Why Has The Market Been Rising?

UK energy prices are up due to increased carbon prices, a lack of supply from LNG imports, a prolonged winter, lack of wind in April, maintenance on Norwegian pipelines and our nuclear generation. UK and European storage levels are at record lows and we have been unable to meet replenish stocks for some time.

There are four key drivers behind energy prices rising:

Carbon Prices

The single most important driver of higher European gas & power prices in 2021 is rising carbon prices.  Governments across the globe are tightening up their emissions targets for the next few decades. A reluctance to sell by participants currently holding the market’s historical surplus have driven up emissions prices.

Reforms to the EU ETS aimed at cutting carbon emissions by at least 55% by 2030 compared with 1990 levels has galvanised the bull run. Participants holding the historic surplus will likely to be more willing to bring supply to the market once details of EU ETS reform emerge in mid-July.

Russian & Norwegian Supply

Russian flows via Ukraine have fallen sharply and a recent tender to allow for additional flows to Europe was blocked by Russia causing prices to rise dramatically. Over the last few years, Russia and Ukraine have had their issues with gas being sent to Europe. This is entirely political; Russia want gas to go through their other pipeline called Nord Stream 2 which is a direct pipeline from Russia to Germany. However, it is not yet complete due to Americans wanting Europe to buy their gas via LNG (Liquid Natural Gas) tankers instead of Russian gas.

Long term, Europe is dramatically increasing gas consumption, removing coal fired power plants and replacing them with gas fired power plants. For now, the lack of supply does not make it possible to start pumping gas into storage facilities to prepare for this winter.

Asian Demand for LNG

China’s LNG demand has been driven by a strong economic recovery and higher winter demand this year. Strong Asian LNG demand is important for European gas & power markets, as it results in the diversion of LNG supply from Europe to China. The UK has received half the LNG imports in May than it did last year because of this. Qatar is one of the major exporters of LNG and UK is a major market. However, Qatar has recently expressed its desire to reduce its exports to Europe and send more to the far east instead.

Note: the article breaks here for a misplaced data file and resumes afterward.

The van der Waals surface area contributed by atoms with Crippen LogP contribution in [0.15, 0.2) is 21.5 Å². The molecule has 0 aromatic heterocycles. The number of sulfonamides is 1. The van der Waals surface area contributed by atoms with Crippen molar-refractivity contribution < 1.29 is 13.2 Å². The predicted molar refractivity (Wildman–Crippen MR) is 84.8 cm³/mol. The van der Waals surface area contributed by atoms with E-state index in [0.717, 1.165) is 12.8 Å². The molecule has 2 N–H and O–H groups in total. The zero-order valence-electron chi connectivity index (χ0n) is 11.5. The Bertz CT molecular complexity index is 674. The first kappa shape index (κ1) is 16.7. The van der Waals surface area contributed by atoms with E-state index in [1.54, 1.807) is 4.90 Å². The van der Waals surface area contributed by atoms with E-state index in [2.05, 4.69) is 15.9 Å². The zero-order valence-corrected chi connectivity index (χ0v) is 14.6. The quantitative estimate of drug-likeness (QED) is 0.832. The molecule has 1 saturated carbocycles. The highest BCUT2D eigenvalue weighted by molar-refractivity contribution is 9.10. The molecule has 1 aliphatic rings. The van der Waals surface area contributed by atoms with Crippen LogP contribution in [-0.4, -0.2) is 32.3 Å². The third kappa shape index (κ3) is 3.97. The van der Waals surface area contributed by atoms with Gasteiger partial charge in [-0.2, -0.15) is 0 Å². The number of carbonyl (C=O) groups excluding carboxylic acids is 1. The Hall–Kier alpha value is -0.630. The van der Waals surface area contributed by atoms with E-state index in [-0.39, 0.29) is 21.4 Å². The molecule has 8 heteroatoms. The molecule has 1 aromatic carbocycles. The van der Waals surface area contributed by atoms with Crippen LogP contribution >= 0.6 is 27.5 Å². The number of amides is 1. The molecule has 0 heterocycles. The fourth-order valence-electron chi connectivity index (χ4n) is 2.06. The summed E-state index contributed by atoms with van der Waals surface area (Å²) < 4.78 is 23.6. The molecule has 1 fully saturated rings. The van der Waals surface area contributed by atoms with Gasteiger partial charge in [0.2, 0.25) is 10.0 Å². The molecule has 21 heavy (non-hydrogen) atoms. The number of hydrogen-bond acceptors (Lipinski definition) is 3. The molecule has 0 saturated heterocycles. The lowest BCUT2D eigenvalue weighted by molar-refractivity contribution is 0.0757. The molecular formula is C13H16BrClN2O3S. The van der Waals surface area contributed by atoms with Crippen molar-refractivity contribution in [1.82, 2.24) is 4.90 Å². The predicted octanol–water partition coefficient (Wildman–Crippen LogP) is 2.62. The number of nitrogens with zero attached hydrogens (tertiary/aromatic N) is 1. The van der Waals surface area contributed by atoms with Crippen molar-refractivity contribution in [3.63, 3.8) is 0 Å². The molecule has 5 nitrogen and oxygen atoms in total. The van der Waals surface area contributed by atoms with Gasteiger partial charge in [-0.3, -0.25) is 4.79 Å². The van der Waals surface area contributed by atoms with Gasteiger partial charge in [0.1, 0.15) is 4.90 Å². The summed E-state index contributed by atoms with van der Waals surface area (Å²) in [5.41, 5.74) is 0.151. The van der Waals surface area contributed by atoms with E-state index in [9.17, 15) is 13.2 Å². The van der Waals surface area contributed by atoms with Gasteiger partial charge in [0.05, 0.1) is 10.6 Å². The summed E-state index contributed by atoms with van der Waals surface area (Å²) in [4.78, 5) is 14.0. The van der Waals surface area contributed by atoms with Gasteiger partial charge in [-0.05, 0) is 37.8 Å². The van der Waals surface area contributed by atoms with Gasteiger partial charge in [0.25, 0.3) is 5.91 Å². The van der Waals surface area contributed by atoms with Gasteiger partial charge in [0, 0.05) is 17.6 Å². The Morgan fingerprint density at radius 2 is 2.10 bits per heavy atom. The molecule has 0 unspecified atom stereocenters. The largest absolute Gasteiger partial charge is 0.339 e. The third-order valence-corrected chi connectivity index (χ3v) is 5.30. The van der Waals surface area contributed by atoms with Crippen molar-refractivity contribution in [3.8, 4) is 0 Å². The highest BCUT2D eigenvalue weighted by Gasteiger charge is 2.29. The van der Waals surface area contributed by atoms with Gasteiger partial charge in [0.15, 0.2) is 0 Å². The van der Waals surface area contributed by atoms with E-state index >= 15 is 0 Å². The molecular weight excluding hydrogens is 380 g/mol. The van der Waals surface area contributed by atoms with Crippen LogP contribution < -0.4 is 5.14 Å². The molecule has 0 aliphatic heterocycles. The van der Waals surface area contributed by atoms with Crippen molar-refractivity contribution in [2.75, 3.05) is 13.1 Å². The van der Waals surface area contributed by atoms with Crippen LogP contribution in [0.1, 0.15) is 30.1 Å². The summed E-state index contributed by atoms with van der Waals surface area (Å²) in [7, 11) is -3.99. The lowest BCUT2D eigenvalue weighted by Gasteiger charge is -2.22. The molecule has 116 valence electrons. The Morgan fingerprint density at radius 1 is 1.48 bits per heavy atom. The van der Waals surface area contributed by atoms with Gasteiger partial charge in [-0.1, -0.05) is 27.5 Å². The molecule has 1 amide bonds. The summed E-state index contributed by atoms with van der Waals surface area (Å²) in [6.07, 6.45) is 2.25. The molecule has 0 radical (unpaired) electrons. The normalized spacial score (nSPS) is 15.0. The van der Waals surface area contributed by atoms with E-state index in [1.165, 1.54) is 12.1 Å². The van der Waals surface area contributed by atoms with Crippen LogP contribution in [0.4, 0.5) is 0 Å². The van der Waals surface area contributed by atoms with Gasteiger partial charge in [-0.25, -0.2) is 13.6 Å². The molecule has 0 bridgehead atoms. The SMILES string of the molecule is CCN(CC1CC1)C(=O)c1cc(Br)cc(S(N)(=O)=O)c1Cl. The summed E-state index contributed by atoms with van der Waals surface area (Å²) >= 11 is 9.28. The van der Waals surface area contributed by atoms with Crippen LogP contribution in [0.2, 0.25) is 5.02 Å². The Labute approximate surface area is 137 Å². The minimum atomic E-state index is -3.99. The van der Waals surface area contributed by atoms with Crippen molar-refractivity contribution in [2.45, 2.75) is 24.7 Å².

UK & European Low Storage

European gas storage levels are low coming into the summer injection season.  Cold weather in April has seen storage inventories fall to around 30% full, versus 60% last year and a 40% 5-year average. Low Norwegian supply due to early maintenance has also contributed to strong storage withdrawals.

Low storage inventory levels will support strong summer gas demand for injections to replenish stocks, another factor lifting the energy curves.

Our view

The next few weeks shall remain difficult. Phase 1 of Norwegian maintenance will have been complete in mid-May, phase two will be complete by June 3rd. Carbon markets have already begun to cool down having reached €55/ton in mid-May. Power and gas markets have begun to follow suit. Warmer weather will now allow us to replenish gas storage and wind generation is slowly picking up, but still lower than average.

The market is in backwardation, meaning prices further out are significantly cheaper such as 2023, 2024 and 2025 compared to those over the next 12 months. This highlights how the current rally is highly overinflated.

By Latif Faiyaz

Latif is our Head of Flexible Purchasing & Energy Strategy. Latif has a wealth of experience from within the energy industry, with experience in developing carbon projects and trading carbon internationally at Alfa Energy. Latif has also worked at Engie and Orsted, implementing the integration of energy service offerings into supply contracts. His experience is varied too. He’s worked ‘on the other side of the fence’ as an Energy Manager for the NHS, before returning back to energy trading for LG Energy and Yorkshire Energy.

With Northern Gas and Power, Latif heads our Flexible Purchasing department of Energy Traders, Analysts and Bid Managers, converting some of our 31 TWhs of energy under management into flexible purchases.